One thing I do know is I have always treasured my relationships with my teachers. They have truly made a huge difference in my life and I owe them so much. I never had any problems communicating with them and they were always ready and available to discuss anything that troubled me. That is why, I guess, it should not be that big of a surprise that I want to be a middle school teacher. I have always had a love for children and helping out anyone whenever I had the opportunity. I want to give back to the world like those I deeply admire have. My mind seems to be set on becoming an English teacher, but lately I have been battling between English or math. Either way, I will be happy. I love both subjects.
So far, my life has been pretty good. The only thing that I would change if I ever had the chance would be sixth grade. I had the worst time then. Then again, if I had not gone through that, I might not be the same person I am today. Everything has its reasons for happening so I suppose my experience was meant to occur. ….
Over the years I have always had my shy and awkward moments and they are still present, but I have learned to laugh at my mistakes and continue on my way. Also, my relationships are finally getting better. I have been more open which has certainly helped.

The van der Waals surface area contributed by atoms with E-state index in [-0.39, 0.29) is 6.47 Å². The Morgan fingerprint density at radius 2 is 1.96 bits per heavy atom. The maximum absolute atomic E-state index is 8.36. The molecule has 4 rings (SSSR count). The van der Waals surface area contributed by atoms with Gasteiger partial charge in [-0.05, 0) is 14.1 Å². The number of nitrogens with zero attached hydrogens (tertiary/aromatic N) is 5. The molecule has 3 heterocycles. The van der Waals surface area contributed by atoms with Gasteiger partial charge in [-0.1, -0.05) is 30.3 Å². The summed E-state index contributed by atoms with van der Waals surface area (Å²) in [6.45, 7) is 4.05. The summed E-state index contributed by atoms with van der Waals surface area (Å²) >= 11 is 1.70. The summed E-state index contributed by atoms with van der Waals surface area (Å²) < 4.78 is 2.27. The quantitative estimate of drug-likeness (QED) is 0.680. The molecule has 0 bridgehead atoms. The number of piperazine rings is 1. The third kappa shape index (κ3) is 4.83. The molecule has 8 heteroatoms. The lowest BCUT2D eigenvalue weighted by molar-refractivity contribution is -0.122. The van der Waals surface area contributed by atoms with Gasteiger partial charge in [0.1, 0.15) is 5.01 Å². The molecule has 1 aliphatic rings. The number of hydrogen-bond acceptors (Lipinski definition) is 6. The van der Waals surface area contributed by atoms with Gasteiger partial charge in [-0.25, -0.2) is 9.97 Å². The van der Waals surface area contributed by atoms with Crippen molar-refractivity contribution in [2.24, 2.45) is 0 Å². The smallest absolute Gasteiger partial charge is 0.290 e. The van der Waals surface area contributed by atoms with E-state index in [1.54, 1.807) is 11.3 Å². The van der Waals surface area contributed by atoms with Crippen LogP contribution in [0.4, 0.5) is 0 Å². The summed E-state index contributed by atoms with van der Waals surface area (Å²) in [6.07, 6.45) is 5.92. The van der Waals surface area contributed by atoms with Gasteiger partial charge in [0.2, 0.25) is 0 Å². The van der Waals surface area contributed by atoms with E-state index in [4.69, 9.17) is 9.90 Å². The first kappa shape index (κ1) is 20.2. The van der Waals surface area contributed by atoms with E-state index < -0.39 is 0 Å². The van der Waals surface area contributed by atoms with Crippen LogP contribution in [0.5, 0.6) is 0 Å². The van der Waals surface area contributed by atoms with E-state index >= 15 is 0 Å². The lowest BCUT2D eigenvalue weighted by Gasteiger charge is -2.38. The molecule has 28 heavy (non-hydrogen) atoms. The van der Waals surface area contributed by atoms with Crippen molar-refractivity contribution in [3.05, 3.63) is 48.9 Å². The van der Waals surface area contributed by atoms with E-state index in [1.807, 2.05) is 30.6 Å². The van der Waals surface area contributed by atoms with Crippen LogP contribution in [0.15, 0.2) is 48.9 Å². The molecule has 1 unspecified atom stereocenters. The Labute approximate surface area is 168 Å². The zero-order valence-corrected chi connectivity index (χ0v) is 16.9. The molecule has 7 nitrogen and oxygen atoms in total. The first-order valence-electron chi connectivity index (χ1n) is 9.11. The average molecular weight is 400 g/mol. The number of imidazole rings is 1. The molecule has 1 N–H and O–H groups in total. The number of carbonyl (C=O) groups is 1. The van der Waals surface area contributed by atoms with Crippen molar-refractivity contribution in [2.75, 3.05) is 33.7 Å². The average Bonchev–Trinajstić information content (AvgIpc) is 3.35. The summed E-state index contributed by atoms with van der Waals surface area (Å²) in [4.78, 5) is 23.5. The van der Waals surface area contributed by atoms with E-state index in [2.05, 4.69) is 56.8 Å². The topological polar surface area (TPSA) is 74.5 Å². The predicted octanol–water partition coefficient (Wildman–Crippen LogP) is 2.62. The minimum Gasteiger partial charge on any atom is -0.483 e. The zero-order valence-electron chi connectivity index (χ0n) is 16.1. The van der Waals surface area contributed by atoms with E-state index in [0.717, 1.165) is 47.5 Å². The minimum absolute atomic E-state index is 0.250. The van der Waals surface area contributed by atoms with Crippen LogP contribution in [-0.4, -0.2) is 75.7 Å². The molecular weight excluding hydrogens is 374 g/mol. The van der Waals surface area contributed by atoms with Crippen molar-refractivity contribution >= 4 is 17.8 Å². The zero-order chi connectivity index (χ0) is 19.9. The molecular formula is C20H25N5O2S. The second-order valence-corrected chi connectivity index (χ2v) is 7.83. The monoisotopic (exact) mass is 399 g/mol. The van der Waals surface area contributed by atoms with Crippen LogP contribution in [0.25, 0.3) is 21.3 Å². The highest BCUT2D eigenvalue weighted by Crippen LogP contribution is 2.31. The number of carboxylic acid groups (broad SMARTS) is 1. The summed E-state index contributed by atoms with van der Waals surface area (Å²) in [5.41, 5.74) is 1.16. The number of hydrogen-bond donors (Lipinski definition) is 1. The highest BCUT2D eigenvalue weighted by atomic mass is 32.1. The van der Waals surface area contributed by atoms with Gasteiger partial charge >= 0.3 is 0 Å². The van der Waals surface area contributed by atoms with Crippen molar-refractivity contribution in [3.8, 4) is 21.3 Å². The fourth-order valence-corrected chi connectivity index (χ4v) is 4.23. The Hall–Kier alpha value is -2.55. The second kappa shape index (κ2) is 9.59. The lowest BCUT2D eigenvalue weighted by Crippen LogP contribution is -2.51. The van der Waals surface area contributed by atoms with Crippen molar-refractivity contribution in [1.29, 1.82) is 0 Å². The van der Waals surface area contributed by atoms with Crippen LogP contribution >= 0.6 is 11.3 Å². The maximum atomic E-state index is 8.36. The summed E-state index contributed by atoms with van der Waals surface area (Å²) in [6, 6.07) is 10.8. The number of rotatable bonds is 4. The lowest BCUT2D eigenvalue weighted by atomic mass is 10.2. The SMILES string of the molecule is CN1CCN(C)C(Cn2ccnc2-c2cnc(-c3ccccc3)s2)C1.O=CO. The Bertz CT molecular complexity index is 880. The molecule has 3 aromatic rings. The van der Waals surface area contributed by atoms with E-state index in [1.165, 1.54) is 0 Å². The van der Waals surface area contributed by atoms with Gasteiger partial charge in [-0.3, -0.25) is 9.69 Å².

There are a few goals which I have set for myself. There is no doubt that I want to go to college to get a degree in education. The field is still up in the air, but I definitely want to become a teacher of some sort. Some where during college or shortly after, I hope to meet a guy that I can trust and one day marry. I want to get married, but if it does not happen I will be able to live with that. My dream job is to become a professional writer. If this for some reason does not happen, I would love to teach seventh or eighth grade and write as a hobby. I have always wanted to teach because of my mom. The idea of helping others along their journey through life is something that I have always associated with myself.
I guess I was much more optimistic than I remember. But it’s really sad how much self-doubt can keep you from pursuing your goals and working toward your dreams.